“The ball must be pitched, not jerked or thrown to the bat; and whenever the pitcher draws back his hand, or moves with the apparent purpose or pretension to deliver the ball, he shall so deliver it, and he must have neither foot in advance of the line at the time of delivering the ball; and if he fails in either of these particulars, then it shall be declared a baulk.”
That was section 6 of the rules of the National Association of Base Ball Players (NABBP) in 1860. Section 5 included the line, “The pitcher must deliver the ball as near as possible over the center of the home base and for the striker.” The game in 1860 would hardly be recognizable for us today.
In fact, baseball’s historian, John Thorn, says that the pitcher and batter were something akin to allies, helping to put the ball in play for the fielders to show their stuff. Things really began to change when Jim Creighton entered the game in 1858. He used spin on the ball. And he got paid to do it! The game was changing. Pitchers, at least the best of them, would no longer bu just initiators of play, but defensive weapons.
Sometimes in life you decide to do something because it seems a good idea at the time. And then you get into it. Well, near the beginning of the project, a couple of readers asked that I investigate pitchers of the 1860s, which I thought was a royal idea at the time, but the research has proven problematic for someone like me. If I’m going to say something, I like to know what I’m talking about. I can say with a great deal of confidence, for example, that Rick Reuschel is criminally underrated and belongs in the Hall of Fame. I have little such confidence in this post.
I’m generally going to be guessing as to greatness and rankings today, though I think I did my due diligence. I consulted John Thorn and Bill James (who doesn’t say a lot on the subject). I also used data from Marshall D. Wright’s The National Association of Base Ball Players, 1857-1870 quite extensively. In fact, that’s where I began this project. Wright’s book provides the most comprehensive statistical accounting of the early days of baseball (er, base ball) that I know. However, since most pitchers weren’t as important as other players, only offensive statistics are listed until 1870. Wright does, thankfully, share positions. So I started this project by building a spreadsheet of all players he identified as pitchers from 1857-1870. To make my work easier, if Wright’s work didn’t uncover a first name, I didn’t include the player. It’s hard to believe the name of one of the best pitchers of the decade hasn’t been revealed in 150 years of research, right? This tactic saved considerable time, likely at the expense of nothing.
When I completed my tour through Wright’s work, I was looking at was 206 player seasons. Since there’s no shot someone who pitched only one season is among the top-10, the next thing I did was delete those seasons. That got me to 167 player seasons from 47 pitchers. So I eliminated all of those pitchers with data in just two campaigns, which allowed me to work with a very manageable 26 hurlers. Then I felt my way through as best as I was able. Did I miss someone? Quite possibly. Still, I think my list is generally good, though clearly imperfect.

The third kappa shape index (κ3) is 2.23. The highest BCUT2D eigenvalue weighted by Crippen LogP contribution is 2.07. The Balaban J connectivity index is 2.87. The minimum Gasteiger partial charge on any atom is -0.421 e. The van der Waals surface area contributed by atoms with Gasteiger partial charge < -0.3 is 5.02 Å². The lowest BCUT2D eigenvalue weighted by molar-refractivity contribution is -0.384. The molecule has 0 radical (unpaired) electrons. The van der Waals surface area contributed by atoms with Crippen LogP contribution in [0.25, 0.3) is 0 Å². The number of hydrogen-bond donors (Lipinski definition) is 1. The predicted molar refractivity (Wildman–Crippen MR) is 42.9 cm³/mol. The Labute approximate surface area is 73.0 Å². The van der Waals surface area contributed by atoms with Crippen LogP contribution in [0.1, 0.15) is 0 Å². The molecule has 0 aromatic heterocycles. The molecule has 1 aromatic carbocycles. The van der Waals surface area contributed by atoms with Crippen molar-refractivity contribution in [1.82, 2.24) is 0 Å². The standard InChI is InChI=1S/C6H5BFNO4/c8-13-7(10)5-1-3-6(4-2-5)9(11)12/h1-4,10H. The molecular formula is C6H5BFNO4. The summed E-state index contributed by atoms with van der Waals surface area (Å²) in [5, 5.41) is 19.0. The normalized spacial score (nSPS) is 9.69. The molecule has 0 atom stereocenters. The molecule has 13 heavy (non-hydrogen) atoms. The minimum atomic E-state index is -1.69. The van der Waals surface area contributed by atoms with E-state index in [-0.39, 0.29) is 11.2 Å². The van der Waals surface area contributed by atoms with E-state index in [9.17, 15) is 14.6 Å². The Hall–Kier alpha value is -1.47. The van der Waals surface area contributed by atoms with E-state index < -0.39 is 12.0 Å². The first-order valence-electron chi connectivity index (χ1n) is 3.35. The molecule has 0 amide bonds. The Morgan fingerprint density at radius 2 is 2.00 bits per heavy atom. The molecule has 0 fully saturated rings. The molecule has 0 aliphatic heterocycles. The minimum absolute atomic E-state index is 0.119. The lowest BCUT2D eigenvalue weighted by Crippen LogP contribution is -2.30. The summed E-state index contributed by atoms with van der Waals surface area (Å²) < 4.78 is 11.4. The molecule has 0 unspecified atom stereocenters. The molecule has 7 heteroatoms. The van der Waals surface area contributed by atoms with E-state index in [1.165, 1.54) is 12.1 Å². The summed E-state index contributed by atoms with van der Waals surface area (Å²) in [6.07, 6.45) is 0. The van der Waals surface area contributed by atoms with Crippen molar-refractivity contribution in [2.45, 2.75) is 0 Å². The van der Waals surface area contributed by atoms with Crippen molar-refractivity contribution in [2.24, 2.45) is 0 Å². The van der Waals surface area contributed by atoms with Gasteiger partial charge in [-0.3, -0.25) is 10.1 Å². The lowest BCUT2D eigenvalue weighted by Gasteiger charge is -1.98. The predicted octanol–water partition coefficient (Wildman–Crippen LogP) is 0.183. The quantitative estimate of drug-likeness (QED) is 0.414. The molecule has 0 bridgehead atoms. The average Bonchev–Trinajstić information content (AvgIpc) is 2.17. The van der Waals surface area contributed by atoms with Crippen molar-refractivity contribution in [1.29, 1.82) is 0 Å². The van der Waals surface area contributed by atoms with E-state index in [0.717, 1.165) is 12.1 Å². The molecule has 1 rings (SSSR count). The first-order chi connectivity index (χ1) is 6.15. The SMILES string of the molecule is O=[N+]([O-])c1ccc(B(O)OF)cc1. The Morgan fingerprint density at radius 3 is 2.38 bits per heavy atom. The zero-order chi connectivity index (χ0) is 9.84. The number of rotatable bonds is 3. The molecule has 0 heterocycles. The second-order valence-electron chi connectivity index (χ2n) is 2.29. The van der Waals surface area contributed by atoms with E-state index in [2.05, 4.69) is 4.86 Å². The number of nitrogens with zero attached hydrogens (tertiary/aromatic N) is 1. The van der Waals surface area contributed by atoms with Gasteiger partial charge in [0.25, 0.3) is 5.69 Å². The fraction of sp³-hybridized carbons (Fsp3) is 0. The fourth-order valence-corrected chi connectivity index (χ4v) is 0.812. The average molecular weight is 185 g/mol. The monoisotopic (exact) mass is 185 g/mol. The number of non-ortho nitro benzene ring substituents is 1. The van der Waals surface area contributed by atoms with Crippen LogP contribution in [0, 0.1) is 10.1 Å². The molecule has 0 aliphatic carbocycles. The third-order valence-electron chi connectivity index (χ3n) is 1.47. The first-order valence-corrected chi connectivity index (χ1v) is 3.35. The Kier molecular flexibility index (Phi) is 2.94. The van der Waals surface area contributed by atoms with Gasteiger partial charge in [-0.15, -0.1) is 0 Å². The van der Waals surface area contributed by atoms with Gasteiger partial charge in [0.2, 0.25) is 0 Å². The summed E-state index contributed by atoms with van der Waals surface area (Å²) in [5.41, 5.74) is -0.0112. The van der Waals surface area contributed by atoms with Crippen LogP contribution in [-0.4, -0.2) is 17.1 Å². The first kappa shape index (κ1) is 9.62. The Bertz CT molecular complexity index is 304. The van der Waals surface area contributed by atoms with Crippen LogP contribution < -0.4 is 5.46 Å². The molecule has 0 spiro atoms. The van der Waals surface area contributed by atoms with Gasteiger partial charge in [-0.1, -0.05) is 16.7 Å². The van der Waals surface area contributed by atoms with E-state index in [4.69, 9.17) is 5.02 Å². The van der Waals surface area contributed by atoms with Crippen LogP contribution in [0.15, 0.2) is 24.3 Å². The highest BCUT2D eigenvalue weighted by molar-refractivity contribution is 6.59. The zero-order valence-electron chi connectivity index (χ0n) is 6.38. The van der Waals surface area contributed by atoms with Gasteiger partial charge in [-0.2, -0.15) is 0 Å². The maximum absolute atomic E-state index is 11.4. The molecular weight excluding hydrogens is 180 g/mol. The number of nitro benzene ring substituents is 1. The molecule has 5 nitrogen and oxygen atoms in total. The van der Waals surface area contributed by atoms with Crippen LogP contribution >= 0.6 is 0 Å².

Missing the Cut (or include them if you like)
Charley Bearman: He pitched for four teams in the years right before the NA, and perhaps he was a bit of a carouser.
Candy Cummings: Cummings may or may not have invented the curve ball after years of experimentation, which is said to have been borne out of seeing the motion of clam shells thrown into the ocean. If I had to make a call, I’d say that Jim Creighton was the first to throw a curve, but Cummings is notable nonetheless. He had more of a career in the NA than the NABBP. Otherwise he may have made the list.
Ed Leech: It’s possible he was the pitcher in the second game between nine white and nine black players when his Olympic team of Washington faced the Alert club from the same city. Leech and the Olympics won 56 to 3.
Ed Pinkham: Getting into games with teams from Brooklyn, Greenpoint, and Chicago, Pinkham was like a lot of early pitchers. He converted to the NA, but just for a bit – just three outings on the mound. Trivially, he did lead the 1871 National Association in walks drawn.
Tom Pratt: A part-time pitcher with several teams, Pratt is one of only three players to bat six times in his only major league game. I think.
Al Spalding: He led the NA in wins in every season of the league’s existence, including its inaugural 1871 campaign when he was just 20. And he had a bit of a career before that too, pitching at age 16 for Rockford in 1867.
Dick Thorn: I don’t claim to know much about Thorn, but he did have nine seasons when Wright listed him as a pitcher in the NABBP.
Charley Walker: The hyperlink suggests there’s not a ton of information out there about Walker. He was said to be a talented hurler for the 1864-1868 Brooklyn Active, so talented that his delivery was questioned. It was also said that he essentially stalled during games, refusing to throw pitches where batters asked for them. And maybe he was the first baseball player to wear knickerbockers.
The Best Pitchers of the 1860s (possibly)
#10 Harry Wright: I list Wright here for a couple of reasons. First, he seemed to follow the rules on the mound, using techniques he learned while playing cricket, and largely throwing a slower ball than those considered the best in the era. The second is that he basically invented relief pitching, coming into games to give hard-throwing Asa Brainard a break and to mess with the timing of opposing hitters.